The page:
He said that he “really wished” he had come to terms with his sexual orientation earlier, “so I could have worked against [the Federal Marriage Amendment]” and “reached out to the gay community in the way I reached out to African Americans.”
Mehlman is aware that his attempts to justify his past silence will not be adequate for many people. He and his friends say that he is aware that he will no longer control the story about his identity — which will simultaneously expose old wounds, invite Schadenfruede, and legitimize anger among gay rights activists in both parties who did not hide their sexual orientations.

Michael Triplett at Mediaite:

Ambinder was apparently pushed to run the story two days early after Mike Rogers, whose track record on outing conservative politicians is very good, reported on Blogactive that Ambinder was preparing a story that would confirm that Mehlman was gay and the story was slated for Friday or early next week.

Within an hour of Rogers going public with his scoop that Mehlman was about to come out as gay, Ambinder posted his story.

It’s a rumor that has circulated around Washington, D.C., for years.  Mehlman–who was recently in the news for buying a condo in New York City’s very-gay Chelsea neighborhood–has previously denied he’s gay but now he tells Ambinder that he “arrived at this conclusion about his identity fairly recently” and “anticipated that questions would be asked about his participation in a late-September fundraiser for the American Foundation for Equal Rights (AFER), the group that supported the legal challenge to California’s ballot initiative against gay marriage, Proposition 8.”

[…]

In 2006, Mehlman’s sexual orientation led to an uncomfortable moment for CNN after they edited a transcript and a video that featured Bill Maher outing Mehlman on Larry King Live. That story was later told in the documentary Outrage, which featured Rogers and his work to “out” closeted  gay conservatives who work against the LGBT community.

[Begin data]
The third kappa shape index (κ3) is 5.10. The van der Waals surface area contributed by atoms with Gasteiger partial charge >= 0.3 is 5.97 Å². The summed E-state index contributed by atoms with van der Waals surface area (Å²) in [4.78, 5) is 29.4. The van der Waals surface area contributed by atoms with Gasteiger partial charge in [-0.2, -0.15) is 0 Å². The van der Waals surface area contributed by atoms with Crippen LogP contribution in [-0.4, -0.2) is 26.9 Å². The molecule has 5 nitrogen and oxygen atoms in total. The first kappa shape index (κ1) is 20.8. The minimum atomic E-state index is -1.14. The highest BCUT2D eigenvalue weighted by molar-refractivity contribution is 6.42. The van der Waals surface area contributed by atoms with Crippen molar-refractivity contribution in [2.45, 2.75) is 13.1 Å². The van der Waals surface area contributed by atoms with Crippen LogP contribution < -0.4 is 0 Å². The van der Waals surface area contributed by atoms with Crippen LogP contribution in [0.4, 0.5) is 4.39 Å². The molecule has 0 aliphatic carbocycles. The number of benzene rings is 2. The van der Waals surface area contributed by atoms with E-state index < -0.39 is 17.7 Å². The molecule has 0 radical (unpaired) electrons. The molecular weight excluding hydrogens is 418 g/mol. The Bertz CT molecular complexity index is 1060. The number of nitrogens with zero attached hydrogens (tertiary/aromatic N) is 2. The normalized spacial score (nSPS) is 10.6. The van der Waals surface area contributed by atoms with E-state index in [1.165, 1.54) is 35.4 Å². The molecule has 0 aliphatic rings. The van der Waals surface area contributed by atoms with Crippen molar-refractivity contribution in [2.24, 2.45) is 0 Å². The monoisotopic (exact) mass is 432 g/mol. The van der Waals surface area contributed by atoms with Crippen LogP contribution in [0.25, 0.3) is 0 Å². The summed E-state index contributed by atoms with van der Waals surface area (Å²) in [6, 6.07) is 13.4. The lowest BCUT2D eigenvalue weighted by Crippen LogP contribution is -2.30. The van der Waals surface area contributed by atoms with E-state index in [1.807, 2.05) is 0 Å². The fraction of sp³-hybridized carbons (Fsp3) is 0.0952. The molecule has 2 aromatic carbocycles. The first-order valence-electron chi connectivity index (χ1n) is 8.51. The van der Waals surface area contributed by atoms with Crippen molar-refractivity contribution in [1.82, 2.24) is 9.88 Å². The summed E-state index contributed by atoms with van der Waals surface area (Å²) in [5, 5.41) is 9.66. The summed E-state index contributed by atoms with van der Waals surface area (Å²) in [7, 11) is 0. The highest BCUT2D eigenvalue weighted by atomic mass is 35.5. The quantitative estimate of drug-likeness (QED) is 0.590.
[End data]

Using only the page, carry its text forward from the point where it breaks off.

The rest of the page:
Ambinder seems like a natural to break the Mehlman story.  In 2006, he wrote about the challenges that Mark Foley scandal created for gay Republicans, including the lavender mafia that surrounded Foley and reached into the Republican establishment. A well-connected openly gay reporter, Ambinder would have the connections inside the web of gay Republicans to convince Mehlman to give him an exclusive.

According to the story, Mehlman and Ambinder have been talking for a number of years about Mehlman coming out and his views on gay issues.

Honestly, I thought the guy came out years ago. Remember when Bill Maher talked about the rumors surrounding him on Larry King’s show — back in 2006? I guess you were the last to know, Ken.

He’s doing this now, it seems, because he wants to drum up publicity for the cause of gay marriage and figures that “Republican whom everyone thought was gay actually is gay” headlines will do the trick. Could be, although Ambinder’s careful to remind readers of the sort of social con initiatives that the GOP pushed during Mehlman’s RNC tenure. That won’t endear him to gay activists, and his newly public identity won’t endear him to social cons. Maybe he should have just worked for gay marriage like Ted Olson and kept his orientation private?

Joe My God:

Andy Towle is reporting that Mehlman has already agreed to chair a “major anti-Prop 8 fundraiser” for Americans For Equal Rights, Ted Olson and David Boies’ outfit. Gee thanks, shitbag. That’s like offering to help rebuild a house when YOU were the fucker that helped BURN IT DOWN.

Towleroad:

Just got off the phone with Chad Griffin, Board President of the American Foundation for Equal Rights, the organization challenging Proposition 8 in federal court, regarding former RNC Chair Ken Mehlman and reports that he is about to come out of the closet.

Griffin tells me that Ken Mehlman is chairing a major fundraiser in late September that has already raised over $1 million for the organization battling Prop 8. The fundraiser is co-chaired by prominent Republican donors Paul Singer and Peter Thiel and will be held at Singer’s home.